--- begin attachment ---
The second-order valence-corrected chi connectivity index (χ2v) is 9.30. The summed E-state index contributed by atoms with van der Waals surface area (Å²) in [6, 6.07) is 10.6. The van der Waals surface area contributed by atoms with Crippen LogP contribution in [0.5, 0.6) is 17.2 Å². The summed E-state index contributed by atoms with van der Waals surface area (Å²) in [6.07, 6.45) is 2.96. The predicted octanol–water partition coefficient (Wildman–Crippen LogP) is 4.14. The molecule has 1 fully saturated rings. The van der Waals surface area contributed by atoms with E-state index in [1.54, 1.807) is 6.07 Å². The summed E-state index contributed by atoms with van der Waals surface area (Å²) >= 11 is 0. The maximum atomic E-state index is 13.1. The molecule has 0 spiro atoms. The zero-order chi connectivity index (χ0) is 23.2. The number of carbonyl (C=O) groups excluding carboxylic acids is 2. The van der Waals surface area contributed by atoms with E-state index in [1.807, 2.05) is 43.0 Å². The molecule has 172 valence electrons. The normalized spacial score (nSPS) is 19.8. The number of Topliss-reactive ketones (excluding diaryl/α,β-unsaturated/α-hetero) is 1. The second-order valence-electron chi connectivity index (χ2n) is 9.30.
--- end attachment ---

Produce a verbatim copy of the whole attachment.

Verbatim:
The second-order valence-corrected chi connectivity index (χ2v) is 9.30. The summed E-state index contributed by atoms with van der Waals surface area (Å²) in [6, 6.07) is 10.6. The van der Waals surface area contributed by atoms with Crippen LogP contribution in [0.5, 0.6) is 17.2 Å². The summed E-state index contributed by atoms with van der Waals surface area (Å²) in [6.07, 6.45) is 2.96. The predicted octanol–water partition coefficient (Wildman–Crippen LogP) is 4.14. The molecule has 1 fully saturated rings. The van der Waals surface area contributed by atoms with E-state index in [1.54, 1.807) is 6.07 Å². The summed E-state index contributed by atoms with van der Waals surface area (Å²) >= 11 is 0. The maximum atomic E-state index is 13.1. The molecule has 0 spiro atoms. The zero-order chi connectivity index (χ0) is 23.2. The number of carbonyl (C=O) groups excluding carboxylic acids is 2. The van der Waals surface area contributed by atoms with E-state index in [1.807, 2.05) is 43.0 Å². The molecule has 172 valence electrons. The normalized spacial score (nSPS) is 19.8. The number of Topliss-reactive ketones (excluding diaryl/α,β-unsaturated/α-hetero) is 1. The second-order valence-electron chi connectivity index (χ2n) is 9.30.